The annual Flash Fiction Contest challenges students to produce and submit a short piece of fiction to be judged anonymously. The contest is taking place this year in the spring instead of its usual programming in the fall. 

The English department sponsors the contest, and faculty members are typically in charge of planning its logistics. As assistant Professor of English, Jennifer Gilmore is currently the only creative writing faculty member on campus. Other professors in the discipline are on sabbatical or teach as visiting professors. Therefore, Gilmore took charge of running this year’s contest and selecting the judge, who is typically a writer from the region.

Stephanie Powell Watts, creative writing director at Lehigh University, is judging this year’s competition. Gilmore described Watts as “a very well-known novelist and story writer” and added, “We’re really lucky to have Stephanie judge.”

Gilmore herself has also served as a judge for the Flash Fiction Contest back when she first started teaching at Lafayette. 

“It was one of my first experiences with Lafayette writers, so it was really great to sort of see not only the range of styles but the range of subjects,” she said. “The thing about a short short is you can write about anything.“

In her own writing endeavors as a novelist, Gilmore said that flash fiction pieces can also be beneficial exercises for writers to establish “a bridge to a story” that can be built upon to create a larger work.

While writers have creative freedom over the topic they address in their flash fiction piece, it can be really challenging to get the point across in such a small space. Flash fiction pieces are also referred to interchangeably as vignettes, short shorts, or prose poetry and can only contain up to 500 words including the title. 

“Distilling something down into one image that is emblematic of something is really difficult,” said Gilmore. She shared that she likes to give flash fiction prompts to her students in class and will often write alongside them to see if she, too, can rise to the challenge. 

“Word economy” is especially crucial in the flash fiction writing process. “You’re taking a big story and putting it in a small space,” she said. “It’s really about word economy and only using the words you need.”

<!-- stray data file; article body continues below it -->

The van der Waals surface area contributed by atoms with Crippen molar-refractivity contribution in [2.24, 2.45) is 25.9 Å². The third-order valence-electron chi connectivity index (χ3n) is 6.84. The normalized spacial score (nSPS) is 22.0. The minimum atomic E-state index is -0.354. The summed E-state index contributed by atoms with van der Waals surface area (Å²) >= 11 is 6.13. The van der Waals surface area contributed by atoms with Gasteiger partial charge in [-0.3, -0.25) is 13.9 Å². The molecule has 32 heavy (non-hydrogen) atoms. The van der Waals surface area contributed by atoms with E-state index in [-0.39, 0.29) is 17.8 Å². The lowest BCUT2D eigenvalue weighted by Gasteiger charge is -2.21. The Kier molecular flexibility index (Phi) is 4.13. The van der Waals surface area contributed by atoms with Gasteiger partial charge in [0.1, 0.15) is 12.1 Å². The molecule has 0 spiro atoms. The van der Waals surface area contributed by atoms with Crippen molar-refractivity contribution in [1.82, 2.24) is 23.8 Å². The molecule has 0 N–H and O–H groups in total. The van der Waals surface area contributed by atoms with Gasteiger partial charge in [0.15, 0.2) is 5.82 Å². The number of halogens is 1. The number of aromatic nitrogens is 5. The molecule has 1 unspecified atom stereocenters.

Therefore a good entry typically relies upon vivid imagery and small details. “It’s really about capturing something small, but in a big way,” Gilmore explained, so these strict guidelines make flash fiction challenging for all types of writers.  

“Poets have a great sense of imagery…their challenge is putting it into a narrative,” said Gilmore. Other types of writers face different challenges in the process. Longer-form writers must cut down on their word usage to have their story fit within the word count. 

In her writing endeavors as a novelist, Gilmore said that flash fiction pieces can also be beneficial exercises for writers to establish “a bridge to a story” that can be built upon to create a larger work. 

She added that her time teaching has allowed her to get to know her students on a personal level through their writing since her first days at the college.

“I didn’t know the students yet. I bet if I were to read [the entries] now, I’d be able to identify most of [the writers] because you can tell their styles, especially if I’ve had the pleasure of having them in more than one class,” she said.

Students in creative writing classes were especially encouraged to submit work for consideration, but Gilmore shared that submissions come from students all over campus, regardless of major. Because the common course of study requires three writing classes, including one from both inside and outside of the major, Lafayette offers a wide range of writing courses each semester, from nature writing to advanced poetry. This allows a great variety of students to gain exposure to the discipline. 

Signs posted in Pardee Hall in tandem with announcements via Lafayette Today also encouraged participation in the contest. Gilmore expressed the value of creative writing competitions in encouraging students all over campus to engage with the arts. 

“It’s really great to get writers involved,” she said. “Anyone can do it.”

2024 Flash Fiction Contest winner – Madeline Marriott

The winning writer earns a prize of $100 along with the opportunity to read for an audience. The chance for writing students to have their work considered by a judge with real-world experience in the field is also an invaluable learning experience.

Members of the community are invited to attend the Flash Fiction Reading in Skillman Library’s Gendebien Room at 4:10 pm on February 28th, where contest winner Madeline Marriott ‘24 and honorable mentions Zubair Ali ‘24 and Paige Mathieu ‘24 will give readings of their distinguished entries. The event will also feature a reading from judge Stephanie Powell Watts, followed by a reception.